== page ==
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South Korea lowers its growth forecast for 2022 and promises to slash corporate tax rates

Image: Reuters Berita 24 English -  According to the finance ministry, South Korea's economy would develop at its slowest pace in three ...

Image: Reuters

Berita 24 English -  According to the finance ministry, South Korea's economy would develop at its slowest pace in three years in 2022, as the world grapples with supply shortages, rising inflation, and quickly rising interest rates.

President Yoon Suk-new yeol's government announced its first economic policy efforts, lowering this year's growth prediction to 2.6 percent from 3.1 percent and raising inflation forecast from 2.2 percent to 4.7 percent, the fastest since 2008.

In a speech on Thursday, Yoon stated, "Our economy and markets are being jolted as we are forced into a complex crisis amid fears of stagflation."

"In accordance with laws and principles, we will take strong steps to abolish any regulations that stifle company competitiveness and entrepreneur spirit, and we will take action against unfair activities that disrupt market order."

The administration recommended lowering the maximum corporation tax rate to 22 percent, the average of nations in the Organization for Economic Cooperation and Development, to aid South Korean businesses suffering inflationary pressures (OECD).

Since 2018, when the past administration hiked it to pay for greater social welfare, the rate on around 100 of the largest firms has been 25%.

Last year, South Korea's economy, Asia's fourth largest, grew at its quickest rate since 2010. However, as soon as the Yoon government took office last month, the country was hit by global supply chain problems, making it impossible to maintain exports.

The global economy was hampered by bottlenecks, as well as the Ukraine crisis, inflation, faster monetary tightening in major nations, and COVID-19 lockdowns in China, according to the ministry.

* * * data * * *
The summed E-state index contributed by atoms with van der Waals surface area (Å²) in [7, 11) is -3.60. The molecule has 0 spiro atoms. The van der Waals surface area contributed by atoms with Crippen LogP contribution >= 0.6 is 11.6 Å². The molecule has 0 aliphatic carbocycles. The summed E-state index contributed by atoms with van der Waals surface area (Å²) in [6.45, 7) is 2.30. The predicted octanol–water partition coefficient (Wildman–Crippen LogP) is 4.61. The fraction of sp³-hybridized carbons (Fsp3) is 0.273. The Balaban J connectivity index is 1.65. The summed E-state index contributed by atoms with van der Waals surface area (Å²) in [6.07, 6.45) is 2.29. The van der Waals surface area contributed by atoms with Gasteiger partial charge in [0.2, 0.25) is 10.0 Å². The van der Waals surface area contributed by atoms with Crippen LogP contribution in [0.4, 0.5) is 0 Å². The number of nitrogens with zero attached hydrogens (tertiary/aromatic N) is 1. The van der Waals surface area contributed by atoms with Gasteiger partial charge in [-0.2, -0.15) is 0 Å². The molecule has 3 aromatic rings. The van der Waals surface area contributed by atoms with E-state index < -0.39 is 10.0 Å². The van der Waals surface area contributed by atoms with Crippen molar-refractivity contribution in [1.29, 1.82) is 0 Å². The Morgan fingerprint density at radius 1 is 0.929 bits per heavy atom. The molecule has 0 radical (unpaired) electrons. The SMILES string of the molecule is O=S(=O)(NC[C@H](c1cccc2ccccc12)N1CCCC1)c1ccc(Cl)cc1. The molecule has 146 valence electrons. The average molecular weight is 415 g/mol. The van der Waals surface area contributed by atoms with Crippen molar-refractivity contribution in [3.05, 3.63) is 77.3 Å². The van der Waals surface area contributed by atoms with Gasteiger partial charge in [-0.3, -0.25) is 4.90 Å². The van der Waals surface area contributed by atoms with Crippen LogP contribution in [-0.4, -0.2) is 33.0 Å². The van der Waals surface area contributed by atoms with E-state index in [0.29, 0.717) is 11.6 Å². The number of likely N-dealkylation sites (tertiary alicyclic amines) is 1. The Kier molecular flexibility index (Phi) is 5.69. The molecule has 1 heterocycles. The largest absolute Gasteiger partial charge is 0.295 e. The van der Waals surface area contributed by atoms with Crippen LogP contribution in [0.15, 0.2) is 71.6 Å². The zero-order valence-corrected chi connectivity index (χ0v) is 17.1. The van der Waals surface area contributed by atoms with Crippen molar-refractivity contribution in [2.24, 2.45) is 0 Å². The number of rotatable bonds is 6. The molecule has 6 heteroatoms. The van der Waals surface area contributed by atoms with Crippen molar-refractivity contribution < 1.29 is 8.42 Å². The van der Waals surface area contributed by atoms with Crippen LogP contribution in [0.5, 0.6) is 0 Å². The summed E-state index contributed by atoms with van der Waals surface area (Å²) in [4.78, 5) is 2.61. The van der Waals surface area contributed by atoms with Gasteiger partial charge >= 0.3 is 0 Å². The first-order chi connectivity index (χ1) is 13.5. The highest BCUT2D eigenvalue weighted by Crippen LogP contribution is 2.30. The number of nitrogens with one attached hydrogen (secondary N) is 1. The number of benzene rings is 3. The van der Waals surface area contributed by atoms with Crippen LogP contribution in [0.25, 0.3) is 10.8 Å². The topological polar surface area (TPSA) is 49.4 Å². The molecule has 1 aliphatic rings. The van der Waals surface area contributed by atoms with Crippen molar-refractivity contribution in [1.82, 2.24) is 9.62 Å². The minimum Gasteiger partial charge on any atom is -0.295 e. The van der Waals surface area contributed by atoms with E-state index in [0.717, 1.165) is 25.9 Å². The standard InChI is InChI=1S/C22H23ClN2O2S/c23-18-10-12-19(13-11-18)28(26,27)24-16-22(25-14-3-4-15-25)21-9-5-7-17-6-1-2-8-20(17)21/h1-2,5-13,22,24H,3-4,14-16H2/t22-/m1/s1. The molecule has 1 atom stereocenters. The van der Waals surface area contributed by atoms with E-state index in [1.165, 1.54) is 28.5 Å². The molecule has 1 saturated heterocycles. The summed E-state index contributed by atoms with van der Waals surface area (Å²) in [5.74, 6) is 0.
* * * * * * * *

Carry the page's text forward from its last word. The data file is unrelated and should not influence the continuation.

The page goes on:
During his election campaign, Yoon promised to support a "private-sector-led economy." His policies would aid South Korean businesses in dealing with rising minimum salaries, rising borrowing costs, and the previous administration's work-hour restrictions.

Markets expect the Bank of Korea to keep raising interest rates rapidly after lifting them by 125 basis points since mid-2021. Further increases are predicted to have a negative impact on private spending for households with the world's largest debt loads.

The ministry announced on Thursday that one of its core strategic priorities is to increase capital investment in important technology areas. Between 8% and 12% of huge companies' investment in semiconductors and organic light-emitting diodes will be tax deductible, up from the present 6% to 10%.

Separately, South Korea plans to expand international dealers' access to trading in the US dollar/Korean won (USD/KRW). This will aid the country's application to join the MSCI developed markets index.

The government intends to increase the USD/KRW spot market's trading hours to 17 hours, from 0000 GMT to 1700 GMT. It will also allow international dealers to participate, with more information to be released in the third quarter.

Only locally licenced financial institutions can engage in onshore USD/KRW trading hours, which are currently 0000 GMT to 0630 GMT.

The government has decided to eliminate capital gains taxes on ordinary stock investors, except for holdings worth more than 10 billion won ($7.74 million) in any one stock, in order to boost share prices after the market fell about 18 percent this year.

Beginning next year, the government proposes to reduce the tax on stock transactions from 0.23 percent to 0.20 percent.

(1 USD = 1,291.1900 KRW)

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